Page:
hand of someone attaching a cable to a router

TechSoup's Joaquin Alvarado and Helping to Close the Digital Divide

Our members know and depend on TechSoup for our work to bring them donated and discounted high-tech products and services plus the know-how to use them. There are a lot of things that we do that are behind the scenes and not so well known to help those in desperate need. Here is an example of a highly engaged board member, a marketing team, and thousands of members who pitched in to get free broadband to low-income Alabama families last fall. We think this is a pretty darned interesting story. We hope you like it.

drawing of two women and a man sitting on clouds and using laptops, with the wireless access symbol in the background

Digital Poverty

The pandemic and moving to nearly universal distance learning for several months in the U.S. revealed that tens of millions of Americans do not have access to home broadband Internet. By April 2020, teachers at schools across the United States reported that fewer than half of their students (account needed) were regularly participating in online classes. It became crystal clear that the United States still has a massive digital divide, especially in rural areas.

The ABC for Students Program

One of the largest and most successful programs to do something significant about the situation during the pandemic was developed in Alabama. It is called the ABC for Students program. Alabama Governor Kay Ivey committed funding from the Coronavirus Aid, Relief, and Economic Security (CARES) Act to deliver free Internet access to low-income K-12 students in their homes this past school year. The State of Alabama allocated the funds so their school children could participate in distance learning. Governor Ivey directed Kenneth Boswell, director of the Alabama Department of Economic and Community Affairs (ADECA), and his team to create the program and get it going quickly. One huge problem was getting the word out to the low-income families who could benefit from the program. The schools were having a hard time reaching them. What to do?

Enter Joaquin Alvarado

TechSoup has had extraordinary board members over the years, and Joaquin Alvarado was certainly one of them. He has been the CEO of the Center for Investigative Reporting and an executive with American Public Media, and he is currently the executive producer at the creative media and consulting agency Studio To Be. He is an ambitious man toward social change. He says of his agency, "We don't believe in just moving the needle, we believe in moving the scale."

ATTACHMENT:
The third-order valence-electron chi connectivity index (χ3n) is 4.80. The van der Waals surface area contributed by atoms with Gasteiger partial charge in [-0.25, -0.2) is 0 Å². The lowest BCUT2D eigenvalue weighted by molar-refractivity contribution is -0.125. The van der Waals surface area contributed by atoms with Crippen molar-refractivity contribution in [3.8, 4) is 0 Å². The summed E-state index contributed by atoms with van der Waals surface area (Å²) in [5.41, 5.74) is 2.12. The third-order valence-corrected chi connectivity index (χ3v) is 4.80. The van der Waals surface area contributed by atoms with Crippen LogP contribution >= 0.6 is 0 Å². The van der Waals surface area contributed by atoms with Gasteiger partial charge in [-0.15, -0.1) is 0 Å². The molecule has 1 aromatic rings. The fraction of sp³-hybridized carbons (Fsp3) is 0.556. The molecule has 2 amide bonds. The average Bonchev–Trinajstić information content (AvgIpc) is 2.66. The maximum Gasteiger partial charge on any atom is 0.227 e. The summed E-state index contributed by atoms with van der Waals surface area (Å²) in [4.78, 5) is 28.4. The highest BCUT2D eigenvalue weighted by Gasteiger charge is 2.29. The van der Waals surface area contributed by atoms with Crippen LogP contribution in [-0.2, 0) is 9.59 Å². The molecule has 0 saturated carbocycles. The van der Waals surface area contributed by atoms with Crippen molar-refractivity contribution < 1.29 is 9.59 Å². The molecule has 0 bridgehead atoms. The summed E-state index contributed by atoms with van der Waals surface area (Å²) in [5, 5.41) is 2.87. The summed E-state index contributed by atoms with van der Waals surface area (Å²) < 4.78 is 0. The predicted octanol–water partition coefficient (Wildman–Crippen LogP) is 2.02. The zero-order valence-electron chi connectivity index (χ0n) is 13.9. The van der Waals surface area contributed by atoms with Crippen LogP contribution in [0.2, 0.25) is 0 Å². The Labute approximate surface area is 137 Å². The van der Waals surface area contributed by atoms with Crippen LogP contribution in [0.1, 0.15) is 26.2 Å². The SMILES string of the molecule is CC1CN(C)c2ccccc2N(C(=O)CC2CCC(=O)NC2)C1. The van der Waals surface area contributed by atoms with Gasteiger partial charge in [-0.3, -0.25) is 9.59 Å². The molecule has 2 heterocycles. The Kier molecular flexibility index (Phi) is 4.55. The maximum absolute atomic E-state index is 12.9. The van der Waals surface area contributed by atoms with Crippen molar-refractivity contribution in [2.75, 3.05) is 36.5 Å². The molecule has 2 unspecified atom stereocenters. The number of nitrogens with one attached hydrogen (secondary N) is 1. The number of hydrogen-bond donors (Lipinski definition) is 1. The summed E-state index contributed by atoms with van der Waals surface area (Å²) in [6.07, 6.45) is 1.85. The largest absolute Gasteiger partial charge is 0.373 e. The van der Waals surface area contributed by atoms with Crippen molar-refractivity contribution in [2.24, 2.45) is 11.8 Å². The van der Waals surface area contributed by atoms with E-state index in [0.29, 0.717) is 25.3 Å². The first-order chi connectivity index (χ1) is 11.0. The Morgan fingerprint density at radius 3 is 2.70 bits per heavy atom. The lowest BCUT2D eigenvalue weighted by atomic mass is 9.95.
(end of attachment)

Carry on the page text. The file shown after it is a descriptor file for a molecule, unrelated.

He found out about Alabama's outreach problem from broadband market expert Joanne Hovis of CTC Technology, who was the lead consulting partner with ADECA. Joaquin got to work mobilizing his network. One of his first stops was a request to TechSoup's senior director of marketing and communications, Annie Dizon. Joaquin's view was that this project was like a Mars landing in importance. He says that "nothing of this scale has been attempted, so we need to reach all channels."

Joaquin Alvarado has a long history of working on digital divide issues. As founding director of the Institute for Next Generation Internet at San Francisco State University in the first decade of this century, he had a clear vision of a national high-speed network infrastructure that could enable community and network building toward the values of fairness and access for everyone. The country, it turns out, is just now catching up with him. The Biden administration's infrastructure plan proposes to invest $100 billion to give every American access to affordable, reliable, and high-speed broadband. Senators on opposite ends of the political spectrum have just written books (account needed) calling for us to curb the power of the tech giants so we can return to citizen engagement.

Connecting with the Right People

After Joaquin alerted us to the situation, our marketing team had a quick huddle about what we might do to connect with people so that things can happen on the ground. We did targeted messaging about the Alabama free broadband program for our nonprofit and library audiences in our September issues of our By the Cup newsletter and our TechSoup for Libraries newsletter. Here's an example of our call to action:

"Help us get the word out! If you’re an Alabama-based library worker or know someone who is, the good news is that all Alabama low-income households with children who qualify for free or reduced-price school meals can also get free broadband. The bad news is that families need to find out about this and sign up. Please direct parents and households to call the ABC for Students call line at 1-888-212-4998."

TechSoup also mobilized our social media team and messaged across all the major social media channels including some paid targeted Facebook ads. We also did direct outreach to the right people at the Alabama Library Association and the Association for Rural & Small Libraries.

The result? Thanks to people like Joaquin Alvarado, our members, and many, many others, over 200,000 Alabama students have gotten access to broadband service through ABC for Students over the course of the program. We connected to the right people, and they made things happen.

With a Little Help from Our Friends

We are proud to have had a chance to participate in this project. Like Joaquin Alvarado, we are pretty ambitious toward social change. With a little help from our nonprofit, faith-based-organization, and library friends, we don't believe in just moving the needle, we sincerely believe in moving the scale.

Top photo: Shutterstock